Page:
In the illustrated embodiment, SG 100 includes an interprocessor message transport (IMT) bus 102, which provides a reliable transport mechanism for transporting messages between modules in SG 100. IMT bus 102 may include a dual-ring, counter-rotating bus so that traffic may be re-routed in response to a module failure. A number of cards or processing modules may be coupled to IMT bus 102. These cards or processing modules may include an SS7-capable link interface module (LIM) 104, an IP-capable data communication module (DCM) 106, and a database services module (DSM) 108. Each of the modules may be physically connected to IMT bus 102 such that signaling and other messages may be routed internally between all active cards or modules.
As used herein the term “module” may include a hardware component, a software component, a firmware component or any combination thereof. For example, a module may be a chip, such as an ASIC, designed to perform a specific function. Alternatively, a module may be a part of a computer program that performs a specific function or a module may be a microprocessor programmed to perform a specific function.
In one implementation, each module includes a printed circuit board having an application processor and a communications processor mounted thereon. The application processor on each module may be programmed to perform a telecommunications processing function. For example, the application processor on database services module 108 may be configured to provide database services, such as global title translation (GTT). The communications processor on each module may be programmed to perform link-level communications with other modules via IMT bus 102.
For simplicity of illustration, only single LIM, DCM, and DSM cards are included in
Focusing now on the functions of LIM card 104, in the illustrated embodiment, LIM 104 includes a number of sub-components including an SS7 MTP level 1 and 2 process 110, an I/O buffer or queue 112, a gateway screening (GWS) process 114, an SS7 MTP level 3 discrimination process 116, a distribution process 118, and a routing process 120. MTP level 1 and 2 process 110 provides the facilities necessary to send and receive digital data over a particular physical medium. MTP level 1 and 2 process 110 also performs error detection, error correction and sequenced delivery of SS7 message packets from the SS7 network. I/O queue 112 provides for temporary buffering of incoming and outgoing signaling message packets. GWS process 114 examines received message packets and determines whether the messages should be allowed into SG 100 for processing and/or routing. Gateway screening may include examining the destination point code of the received MSU to determine whether the MSU is to be allowed into a network for which SG 100 routes messages.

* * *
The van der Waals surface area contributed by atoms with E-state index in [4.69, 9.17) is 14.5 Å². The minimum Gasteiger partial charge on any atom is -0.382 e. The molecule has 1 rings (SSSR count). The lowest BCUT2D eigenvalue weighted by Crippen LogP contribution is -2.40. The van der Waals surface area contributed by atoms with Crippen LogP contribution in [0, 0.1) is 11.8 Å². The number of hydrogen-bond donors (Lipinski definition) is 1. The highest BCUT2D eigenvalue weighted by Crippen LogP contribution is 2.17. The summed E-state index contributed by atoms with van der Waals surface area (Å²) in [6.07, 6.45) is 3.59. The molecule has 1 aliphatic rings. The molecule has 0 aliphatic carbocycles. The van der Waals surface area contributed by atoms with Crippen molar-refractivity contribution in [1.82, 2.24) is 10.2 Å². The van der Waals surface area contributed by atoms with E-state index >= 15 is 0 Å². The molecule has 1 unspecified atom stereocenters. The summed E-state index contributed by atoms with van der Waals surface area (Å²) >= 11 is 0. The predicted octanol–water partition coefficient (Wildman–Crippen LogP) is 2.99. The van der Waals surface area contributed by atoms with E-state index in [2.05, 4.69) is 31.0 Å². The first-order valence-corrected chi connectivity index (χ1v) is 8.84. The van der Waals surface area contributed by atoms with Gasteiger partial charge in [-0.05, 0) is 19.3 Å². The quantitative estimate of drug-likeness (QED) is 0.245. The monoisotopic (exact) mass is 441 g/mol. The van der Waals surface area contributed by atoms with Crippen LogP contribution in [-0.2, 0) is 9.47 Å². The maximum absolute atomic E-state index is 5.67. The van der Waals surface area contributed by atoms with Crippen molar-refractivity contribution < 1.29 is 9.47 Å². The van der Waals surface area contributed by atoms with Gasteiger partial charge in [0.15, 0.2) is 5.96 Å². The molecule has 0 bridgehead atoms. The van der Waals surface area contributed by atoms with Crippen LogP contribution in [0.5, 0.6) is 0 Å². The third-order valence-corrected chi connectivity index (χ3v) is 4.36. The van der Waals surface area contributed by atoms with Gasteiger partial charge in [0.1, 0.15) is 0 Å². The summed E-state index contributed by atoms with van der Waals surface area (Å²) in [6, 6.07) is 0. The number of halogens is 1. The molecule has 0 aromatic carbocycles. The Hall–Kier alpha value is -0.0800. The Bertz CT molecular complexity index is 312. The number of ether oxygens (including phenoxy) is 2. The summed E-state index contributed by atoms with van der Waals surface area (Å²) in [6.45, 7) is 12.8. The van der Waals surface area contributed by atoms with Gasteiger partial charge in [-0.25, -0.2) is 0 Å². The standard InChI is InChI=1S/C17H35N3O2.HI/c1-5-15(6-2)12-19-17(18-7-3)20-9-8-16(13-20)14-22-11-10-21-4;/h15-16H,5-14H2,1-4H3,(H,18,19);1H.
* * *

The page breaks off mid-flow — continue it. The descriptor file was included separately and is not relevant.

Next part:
Discrimination process 116 performs a discrimination function, effectively determining whether an incoming SS7 message packet requires internal processing or is simply to be through-switched, i.e., routed to another node. This determination may be made by examining a destination point code in the message. If the destination point code is set to the point code of routing node 100, discrimination process 116 may determine that the message requires internal processing. If the destination point code is not set to the point code of routing node 100, discrimination process 116 may determine that the message is required to be through-switched.
In addition to examining the destination point code in a received message, discrimination process 116 may also examine the service indicator in a message to determine whether the message is an SCCP message. If the destination point code in the message is set to the point code of routing node 100 and the service indicator indicates that the message is an SCCP message, discrimination process 116 may forward the message to distribution process 118. Distribution process 118 handles the internal routing of SS7 message packets that require additional processing prior to final routing. If discrimination process 116 determines that a message should be through switched, discrimination process 116 forwards the message to routing process 120. Routing process 120 routes signaling messages to the appropriate outbound signaling links based on destination point codes in the messages.
Database services module (DSM) 108 receives SS7 message packets from the distribution process 118 on the LIM 104. In the illustrated embodiment, DSM 108 includes a signaling connection routing controller (SCRC) 126 that is responsible for routing SCCP messages to the appropriate application on the DSM 108. For example, SCCP messages requiring global titled translation would be routed from the SCRC 126 to the global title translation (GTT) application 128. As is known to the art, global title translation involves resolving a called party address to the point code and subsystem number of an intermediate or final destination. Once the point code is determined, the message is sent to the routing application 132 for delivery to the processing module associated with the outbound signaling link, such as DCM 106. It should be appreciated that the SCRC 126 may direct SCCP messages to other applications 130 on the DSM 108, as well. Examples of other SCCP applications that may be provided by DSM 108 include mobile application part (MAP) screening, G-FLEX™ service, and G-PORT™ service. MAP screening involves screening of messages based on MAP parameters in the message, e.g., to control routing of messages at the MAP level. G-FLEX™ is a feature available on STPs manufactured by Tekelec of Calabasas, Calif. for translating called party information in mobile signaling messages to point codes of mobile services nodes, such as home location registers (HLRs) and short message service centers (SMSCs). G-PORT™ is a feature available on STPs available from Tekelec of Calabasas, Calif. for relaying mobile signaling messages relating to home HLRs for calls to ported-in subscribers and for responding on behalf of a home network HLR for ported-out subscribers.